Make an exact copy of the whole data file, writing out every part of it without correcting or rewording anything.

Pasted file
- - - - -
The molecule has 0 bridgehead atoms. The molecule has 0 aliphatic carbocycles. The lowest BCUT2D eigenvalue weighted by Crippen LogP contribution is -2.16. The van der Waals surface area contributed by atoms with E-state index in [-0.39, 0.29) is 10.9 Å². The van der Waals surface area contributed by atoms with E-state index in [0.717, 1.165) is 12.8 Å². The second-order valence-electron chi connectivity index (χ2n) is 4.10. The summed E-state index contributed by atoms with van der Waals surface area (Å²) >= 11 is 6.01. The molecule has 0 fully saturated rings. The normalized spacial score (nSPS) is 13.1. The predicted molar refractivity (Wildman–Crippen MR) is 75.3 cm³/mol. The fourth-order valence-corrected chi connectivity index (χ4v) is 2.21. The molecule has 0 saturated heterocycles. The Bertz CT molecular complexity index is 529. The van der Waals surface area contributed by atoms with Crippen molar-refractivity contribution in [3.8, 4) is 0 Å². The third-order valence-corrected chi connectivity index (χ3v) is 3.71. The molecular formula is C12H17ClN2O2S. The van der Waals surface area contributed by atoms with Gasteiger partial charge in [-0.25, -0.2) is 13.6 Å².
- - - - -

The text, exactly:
The molecule has 0 bridgehead atoms. The molecule has 0 aliphatic carbocycles. The lowest BCUT2D eigenvalue weighted by Crippen LogP contribution is -2.16. The van der Waals surface area contributed by atoms with E-state index in [-0.39, 0.29) is 10.9 Å². The van der Waals surface area contributed by atoms with E-state index in [0.717, 1.165) is 12.8 Å². The second-order valence-electron chi connectivity index (χ2n) is 4.10. The summed E-state index contributed by atoms with van der Waals surface area (Å²) >= 11 is 6.01. The molecule has 0 fully saturated rings. The normalized spacial score (nSPS) is 13.1. The predicted molar refractivity (Wildman–Crippen MR) is 75.3 cm³/mol. The fourth-order valence-corrected chi connectivity index (χ4v) is 2.21. The molecule has 0 saturated heterocycles. The Bertz CT molecular complexity index is 529. The van der Waals surface area contributed by atoms with Crippen molar-refractivity contribution in [3.8, 4) is 0 Å². The third-order valence-corrected chi connectivity index (χ3v) is 3.71. The molecular formula is C12H17ClN2O2S. The van der Waals surface area contributed by atoms with Gasteiger partial charge in [-0.25, -0.2) is 13.6 Å².